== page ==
One of the more interesting outputs for hull design is the free surface – or a representation of the wash or wake pattern. Along with the drag forces (which determine the amount of power required) the free surface helps us with the less numerical aspects such as locating chines at the most effective positions according to the way the bow wave is formed. We can look at the flow with a pressure map, vectors or streamlines to understand ‘where it is going’ and refine the design of prop tunnels, or the energy in the wash as it meets the beach or bank to minimise erosion and so on. The hull can be analysed in a fixed orientation – such as a yaw angle that might be used for a towing tank simulation for a yacht sailing upwind – or it could be free trimming so the vessel will change it attitude as the forces evolve, giving us information for a powerboat about running trim and sinkage or stern squat at the transition from displacement to planing modes
Keels, bulbs and rudders.
The first two images here show the keel and bulb analysis from an IRC 42ft design, followed by a new rudder design for a 30m sloop. While a racing yacht’s keel and bulb might seem to be the obvious candidates for CFD analysis – and they are and area where large gains can be made – we have also carried out some less straight forward investigations. Our 56ft cruising yacht had a twin rudder and twin engine configuration, and we wanted to be certain that the prop shafts and p-brackets would not interfere with the flow leading on to the rudders, especially upwind at higher yaw angles. We also carried out a study into the design of skegs for a 40m dumb barge that yawed excessively under tow. Originally fitted with only one skeg on centre, we found the bluff stern was preventing the skeg from seeing any lateral flow and so couldn’t correct the yaw. By placing two skegs outboard and investigating the effects of splay angles we were able to remove the yaw issue completely.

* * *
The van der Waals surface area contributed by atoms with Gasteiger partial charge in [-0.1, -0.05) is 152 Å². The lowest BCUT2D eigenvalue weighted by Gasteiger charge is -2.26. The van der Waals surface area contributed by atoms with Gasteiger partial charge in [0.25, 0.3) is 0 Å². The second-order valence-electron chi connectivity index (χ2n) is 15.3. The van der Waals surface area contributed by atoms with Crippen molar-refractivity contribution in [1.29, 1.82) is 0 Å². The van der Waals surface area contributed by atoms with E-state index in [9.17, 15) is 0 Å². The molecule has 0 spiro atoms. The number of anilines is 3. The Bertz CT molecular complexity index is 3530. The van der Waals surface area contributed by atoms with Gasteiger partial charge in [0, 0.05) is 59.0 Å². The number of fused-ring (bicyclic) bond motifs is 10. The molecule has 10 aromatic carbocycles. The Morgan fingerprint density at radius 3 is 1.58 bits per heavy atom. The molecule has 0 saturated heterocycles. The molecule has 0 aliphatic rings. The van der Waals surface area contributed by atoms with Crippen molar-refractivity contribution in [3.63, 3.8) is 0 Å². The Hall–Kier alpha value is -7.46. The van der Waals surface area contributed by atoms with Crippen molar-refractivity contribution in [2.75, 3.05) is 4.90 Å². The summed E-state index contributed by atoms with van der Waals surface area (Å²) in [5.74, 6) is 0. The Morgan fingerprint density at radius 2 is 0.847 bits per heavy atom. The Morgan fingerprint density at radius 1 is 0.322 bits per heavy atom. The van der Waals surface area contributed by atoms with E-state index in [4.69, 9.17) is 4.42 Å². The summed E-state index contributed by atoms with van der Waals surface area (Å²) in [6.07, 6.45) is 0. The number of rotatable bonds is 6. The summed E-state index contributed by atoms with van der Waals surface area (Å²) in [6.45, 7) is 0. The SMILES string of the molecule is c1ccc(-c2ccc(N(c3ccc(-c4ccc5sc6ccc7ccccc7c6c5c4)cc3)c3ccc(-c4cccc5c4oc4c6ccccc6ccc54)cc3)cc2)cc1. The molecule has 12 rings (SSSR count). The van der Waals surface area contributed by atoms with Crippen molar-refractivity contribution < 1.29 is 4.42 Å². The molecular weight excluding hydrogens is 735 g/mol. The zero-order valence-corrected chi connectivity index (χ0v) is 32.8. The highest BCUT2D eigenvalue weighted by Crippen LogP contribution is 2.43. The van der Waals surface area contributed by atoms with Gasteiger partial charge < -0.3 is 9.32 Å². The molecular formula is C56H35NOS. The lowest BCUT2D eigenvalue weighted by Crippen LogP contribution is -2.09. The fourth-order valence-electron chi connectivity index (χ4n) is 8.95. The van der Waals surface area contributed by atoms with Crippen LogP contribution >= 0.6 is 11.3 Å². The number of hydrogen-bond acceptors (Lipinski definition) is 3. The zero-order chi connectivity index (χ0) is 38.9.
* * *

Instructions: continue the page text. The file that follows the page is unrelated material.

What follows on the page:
Aerofoils – wings and things
Slotted and multi-element wingsails are becoming more common place, and analysing them is something we can undertake. The images show a slotted leading edge design intended to increase lift/drag ratio and the stall angle , and a conventional hinged two-element wingsail against which it was compared. Other studies have included the design of a cowling and straightening vanes for a frost fan. They are intended for drawing down warmer air from above an inversion layer, and blowing it over several hundred metres along a vineyard to prevent frost damage to the crop. The cowling was improved to remove the ‘dead air’ at the tips of the impellor blades, and the vanes had an element of twist introduced to account for local variations in flow direction across the prop disc.
Aero studies of superstructures
The Elite 10m was an exercise in determining the total aero drag at a number of speeds as the speed requirements were only marginally meet when calculated using the standard formulations for aero drag. This investigation gave us the confidence to state the contract speeds were attainable. The second image shows the 2D investigation into a visor for the Global 80 cruiser. The client wished to settle the argument as to whether a vertical, forward raked or aft raked visor would afford the best protection from a head wind when lying at anchor. (Vertical was the winner). The owner of the Origami 560 wanted to be sure that windscreen would deflect the oncoming airflow at 30knots over his 1.9m head height and would not be unduly affected by the bimini hard top.